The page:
Increasing Recidivism and Harming Children

The Overton ruling might be a relief to financially-strapped prison systems, but its long-term costs are likely to be heavy. The social impact of limiting inmates’ family visits – measured in higher recidivism rates and in damage to children’s lives – is unquestionably negative.

According to unrefuted evidence admitted at trial, visitation with family and friends is the single most important factor in ensuring a prisoner’s successful return to society. Prisoners who maintain continuous, quality contact with three people while they are incarcerated, for example, are only one-sixth as likely as others to be back in prison a year after their release.

Children, too, need contact with their incarcerated parents. According to Denise Johnston, a national authority on the psychological and developmental implications of parental incarceration, parent-child visits improve children’s emotional well-being and may prevent or mitigate negative behavior.

If other states were to follow Michigan’s example, the impact could be enormously damaging. An estimated 1.5 million children have a parent behind bars in the United States, according to the Bureau of Justice Statistics. Indeed, researchers estimate that over 10 million children have undergone the imprisonment of a parent at some point in their lives.

Justice Thomas’s Reminiscences

One would be remiss to discuss the Overton ruling without commenting on Justice Clarence Thomas’s separate opinion, so successfully does it caricature the decision’s flaws.

Reviewing the history of American prisons through the nineteenth century, Thomas describes prison regimes built around solitary confinement, stringent regimentation, and frequent humiliation. "No reading materials of any kind, except a Bible, were allowed inside," he notes in describing Sing Sing circa 1840.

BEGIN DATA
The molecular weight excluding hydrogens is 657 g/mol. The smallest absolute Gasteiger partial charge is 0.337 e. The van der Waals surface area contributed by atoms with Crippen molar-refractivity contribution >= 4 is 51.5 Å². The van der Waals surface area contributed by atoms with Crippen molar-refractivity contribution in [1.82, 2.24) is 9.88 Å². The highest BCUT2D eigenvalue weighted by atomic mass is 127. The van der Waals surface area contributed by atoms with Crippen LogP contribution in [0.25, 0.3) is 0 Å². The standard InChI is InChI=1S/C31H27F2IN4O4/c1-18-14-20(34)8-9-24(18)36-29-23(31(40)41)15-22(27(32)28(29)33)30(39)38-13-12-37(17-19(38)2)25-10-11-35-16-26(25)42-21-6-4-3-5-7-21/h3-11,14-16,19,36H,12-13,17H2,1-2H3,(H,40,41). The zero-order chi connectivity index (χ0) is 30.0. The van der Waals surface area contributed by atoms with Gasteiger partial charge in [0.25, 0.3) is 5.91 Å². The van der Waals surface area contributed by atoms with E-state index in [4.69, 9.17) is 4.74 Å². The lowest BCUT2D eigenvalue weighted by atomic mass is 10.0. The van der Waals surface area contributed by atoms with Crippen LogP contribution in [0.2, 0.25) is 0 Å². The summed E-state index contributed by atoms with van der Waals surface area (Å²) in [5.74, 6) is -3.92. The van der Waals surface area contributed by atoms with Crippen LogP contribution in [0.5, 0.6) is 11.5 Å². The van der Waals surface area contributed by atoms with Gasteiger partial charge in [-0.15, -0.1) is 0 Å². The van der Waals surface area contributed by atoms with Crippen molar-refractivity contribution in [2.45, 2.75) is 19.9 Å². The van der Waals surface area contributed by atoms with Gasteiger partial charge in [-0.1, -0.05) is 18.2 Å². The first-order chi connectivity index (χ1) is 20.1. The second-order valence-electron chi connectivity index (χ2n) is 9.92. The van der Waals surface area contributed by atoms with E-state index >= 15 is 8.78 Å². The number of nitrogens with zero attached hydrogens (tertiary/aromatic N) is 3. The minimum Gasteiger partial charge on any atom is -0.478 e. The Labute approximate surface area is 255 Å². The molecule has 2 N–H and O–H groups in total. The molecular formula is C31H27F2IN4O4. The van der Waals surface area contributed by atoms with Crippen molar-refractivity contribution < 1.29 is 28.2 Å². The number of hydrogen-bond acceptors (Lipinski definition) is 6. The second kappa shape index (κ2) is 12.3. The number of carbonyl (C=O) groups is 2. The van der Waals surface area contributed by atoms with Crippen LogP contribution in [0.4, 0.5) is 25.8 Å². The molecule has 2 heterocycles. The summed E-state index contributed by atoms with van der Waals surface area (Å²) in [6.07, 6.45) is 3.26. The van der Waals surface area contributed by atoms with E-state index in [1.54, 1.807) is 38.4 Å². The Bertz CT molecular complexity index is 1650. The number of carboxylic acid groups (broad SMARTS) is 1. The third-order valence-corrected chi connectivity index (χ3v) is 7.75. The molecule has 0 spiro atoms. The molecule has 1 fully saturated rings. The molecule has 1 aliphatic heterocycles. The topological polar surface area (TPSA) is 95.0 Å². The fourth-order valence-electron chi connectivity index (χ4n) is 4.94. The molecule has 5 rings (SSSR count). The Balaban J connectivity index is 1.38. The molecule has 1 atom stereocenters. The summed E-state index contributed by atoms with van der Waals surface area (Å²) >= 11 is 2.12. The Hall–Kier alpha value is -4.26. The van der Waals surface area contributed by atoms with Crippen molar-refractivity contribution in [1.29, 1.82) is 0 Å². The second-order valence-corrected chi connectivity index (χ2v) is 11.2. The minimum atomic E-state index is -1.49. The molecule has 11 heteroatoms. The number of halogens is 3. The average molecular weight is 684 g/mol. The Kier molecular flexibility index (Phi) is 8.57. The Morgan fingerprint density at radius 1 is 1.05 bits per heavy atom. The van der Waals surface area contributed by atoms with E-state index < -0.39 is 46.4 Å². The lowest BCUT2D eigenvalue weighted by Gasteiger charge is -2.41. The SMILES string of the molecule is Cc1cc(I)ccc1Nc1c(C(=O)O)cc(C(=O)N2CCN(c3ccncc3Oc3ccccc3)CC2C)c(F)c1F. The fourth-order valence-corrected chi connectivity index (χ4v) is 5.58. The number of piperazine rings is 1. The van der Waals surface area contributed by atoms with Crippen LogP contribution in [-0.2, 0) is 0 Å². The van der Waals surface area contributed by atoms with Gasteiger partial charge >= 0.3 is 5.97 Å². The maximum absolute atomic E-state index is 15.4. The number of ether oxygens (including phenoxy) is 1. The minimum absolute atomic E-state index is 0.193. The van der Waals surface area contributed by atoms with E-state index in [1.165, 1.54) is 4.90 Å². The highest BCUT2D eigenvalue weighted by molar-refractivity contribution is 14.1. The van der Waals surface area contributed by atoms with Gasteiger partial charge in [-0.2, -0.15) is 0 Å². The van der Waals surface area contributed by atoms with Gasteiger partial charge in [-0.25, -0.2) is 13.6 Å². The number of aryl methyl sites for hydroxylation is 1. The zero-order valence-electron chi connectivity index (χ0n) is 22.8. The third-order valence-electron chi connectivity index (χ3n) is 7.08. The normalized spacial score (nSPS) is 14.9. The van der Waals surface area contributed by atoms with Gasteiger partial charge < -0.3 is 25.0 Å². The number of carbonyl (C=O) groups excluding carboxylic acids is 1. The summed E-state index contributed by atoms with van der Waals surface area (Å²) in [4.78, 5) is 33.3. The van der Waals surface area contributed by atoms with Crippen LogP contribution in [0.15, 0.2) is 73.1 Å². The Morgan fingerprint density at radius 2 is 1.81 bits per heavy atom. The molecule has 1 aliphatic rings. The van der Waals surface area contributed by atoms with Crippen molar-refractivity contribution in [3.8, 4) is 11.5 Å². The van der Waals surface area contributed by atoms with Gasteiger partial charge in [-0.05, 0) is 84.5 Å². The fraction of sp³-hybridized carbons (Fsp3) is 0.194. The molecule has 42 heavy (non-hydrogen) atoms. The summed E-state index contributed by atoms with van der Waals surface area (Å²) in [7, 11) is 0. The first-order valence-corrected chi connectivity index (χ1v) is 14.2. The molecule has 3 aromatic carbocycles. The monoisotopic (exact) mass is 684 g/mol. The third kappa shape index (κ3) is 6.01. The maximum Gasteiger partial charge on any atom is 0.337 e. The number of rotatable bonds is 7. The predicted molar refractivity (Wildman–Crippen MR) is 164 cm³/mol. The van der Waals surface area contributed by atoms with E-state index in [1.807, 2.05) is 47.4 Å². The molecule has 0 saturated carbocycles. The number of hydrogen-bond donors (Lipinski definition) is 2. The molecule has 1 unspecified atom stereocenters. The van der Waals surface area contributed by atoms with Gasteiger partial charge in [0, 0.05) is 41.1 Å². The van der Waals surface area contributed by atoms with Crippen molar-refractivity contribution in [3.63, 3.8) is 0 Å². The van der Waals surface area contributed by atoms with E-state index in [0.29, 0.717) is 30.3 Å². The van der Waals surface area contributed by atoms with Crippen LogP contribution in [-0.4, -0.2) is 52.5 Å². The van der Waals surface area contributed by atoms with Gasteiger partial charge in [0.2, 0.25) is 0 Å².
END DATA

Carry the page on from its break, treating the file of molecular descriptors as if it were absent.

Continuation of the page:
Does Thomas mention such conditions in order to condemn them, or to underscore how far the country’s prison have come? Hardly. Not only is his tone entirely unjudgmental, he writes, if anything, with a certain wistfulness. Although he acknowledges that states are free to grant increased constitutional rights to prisoners, he never suggests that this would be a good idea.

Thomas’s callousness toward prisoners is especially striking in light of the enormous racial disparities in the nation’s prisons and jails. As of June 2002, 884,500 of the country’s two million prisoners were African-American. Among males between the ages twenty-five and twenty-nine, 12.9 percent of blacks were incarcerated, compared to 1.6 percent of whites.

Rights "of Basic Importance to Our Society"

It was not that long ago that the Supreme Court ruled that associational rights pertaining to "marriage, family life, and the upbringing of children" were "of basic importance to our society." Such rights, the Court emphasized, should be "sheltered against the State’s unwarranted usurpation, disregard, or disrespect."

In Overton v. Bazzetta, a ruling likely to accelerate the disintegration of families, the Court signally failed to heed its own advice.

JOANNE MARINER is a human rights attorney and regular CounterPunch contributor. She is the author of No Escape: Male Rape in US Prisons published by Human Rights Watch. An earlier version of this piece appeared in FindLaw’s Writ. She can be reached at: mariner@counterpunch.org.